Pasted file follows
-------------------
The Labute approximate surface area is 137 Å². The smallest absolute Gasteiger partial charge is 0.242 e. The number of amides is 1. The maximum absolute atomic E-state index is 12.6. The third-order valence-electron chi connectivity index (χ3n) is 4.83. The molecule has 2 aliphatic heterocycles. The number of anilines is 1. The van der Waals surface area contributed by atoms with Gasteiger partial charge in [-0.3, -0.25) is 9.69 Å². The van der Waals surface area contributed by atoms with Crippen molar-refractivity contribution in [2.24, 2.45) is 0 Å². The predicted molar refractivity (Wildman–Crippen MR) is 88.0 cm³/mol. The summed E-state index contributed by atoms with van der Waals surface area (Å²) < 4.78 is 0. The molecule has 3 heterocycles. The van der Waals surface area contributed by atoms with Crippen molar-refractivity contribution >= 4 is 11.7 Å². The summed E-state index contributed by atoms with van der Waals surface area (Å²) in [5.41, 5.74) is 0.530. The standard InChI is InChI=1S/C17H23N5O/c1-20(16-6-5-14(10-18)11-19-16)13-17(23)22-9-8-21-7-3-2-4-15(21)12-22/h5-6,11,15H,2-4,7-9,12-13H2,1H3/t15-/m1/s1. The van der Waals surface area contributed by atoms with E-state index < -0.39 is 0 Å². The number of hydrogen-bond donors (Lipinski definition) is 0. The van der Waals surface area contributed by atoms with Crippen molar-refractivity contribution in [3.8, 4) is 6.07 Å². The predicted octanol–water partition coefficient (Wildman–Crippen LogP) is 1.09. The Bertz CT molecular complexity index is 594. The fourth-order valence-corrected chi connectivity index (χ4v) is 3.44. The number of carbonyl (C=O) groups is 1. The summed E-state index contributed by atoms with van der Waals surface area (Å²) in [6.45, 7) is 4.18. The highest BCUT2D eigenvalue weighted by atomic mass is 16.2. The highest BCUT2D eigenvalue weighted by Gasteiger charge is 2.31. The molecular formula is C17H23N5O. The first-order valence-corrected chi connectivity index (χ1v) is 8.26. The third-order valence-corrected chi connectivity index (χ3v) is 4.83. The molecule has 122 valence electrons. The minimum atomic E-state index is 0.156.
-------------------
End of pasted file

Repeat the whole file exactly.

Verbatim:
The Labute approximate surface area is 137 Å². The smallest absolute Gasteiger partial charge is 0.242 e. The number of amides is 1. The maximum absolute atomic E-state index is 12.6. The third-order valence-electron chi connectivity index (χ3n) is 4.83. The molecule has 2 aliphatic heterocycles. The number of anilines is 1. The van der Waals surface area contributed by atoms with Gasteiger partial charge in [-0.3, -0.25) is 9.69 Å². The van der Waals surface area contributed by atoms with Crippen molar-refractivity contribution in [2.24, 2.45) is 0 Å². The predicted molar refractivity (Wildman–Crippen MR) is 88.0 cm³/mol. The summed E-state index contributed by atoms with van der Waals surface area (Å²) < 4.78 is 0. The molecule has 3 heterocycles. The van der Waals surface area contributed by atoms with Crippen molar-refractivity contribution >= 4 is 11.7 Å². The summed E-state index contributed by atoms with van der Waals surface area (Å²) in [5.41, 5.74) is 0.530. The standard InChI is InChI=1S/C17H23N5O/c1-20(16-6-5-14(10-18)11-19-16)13-17(23)22-9-8-21-7-3-2-4-15(21)12-22/h5-6,11,15H,2-4,7-9,12-13H2,1H3/t15-/m1/s1. The van der Waals surface area contributed by atoms with E-state index < -0.39 is 0 Å². The number of hydrogen-bond donors (Lipinski definition) is 0. The van der Waals surface area contributed by atoms with Crippen molar-refractivity contribution in [3.8, 4) is 6.07 Å². The predicted octanol–water partition coefficient (Wildman–Crippen LogP) is 1.09. The Bertz CT molecular complexity index is 594. The fourth-order valence-corrected chi connectivity index (χ4v) is 3.44. The number of carbonyl (C=O) groups is 1. The summed E-state index contributed by atoms with van der Waals surface area (Å²) in [6.45, 7) is 4.18. The highest BCUT2D eigenvalue weighted by atomic mass is 16.2. The highest BCUT2D eigenvalue weighted by Gasteiger charge is 2.31. The molecular formula is C17H23N5O. The first-order valence-corrected chi connectivity index (χ1v) is 8.26. The third-order valence-corrected chi connectivity index (χ3v) is 4.83. The molecule has 122 valence electrons. The minimum atomic E-state index is 0.156.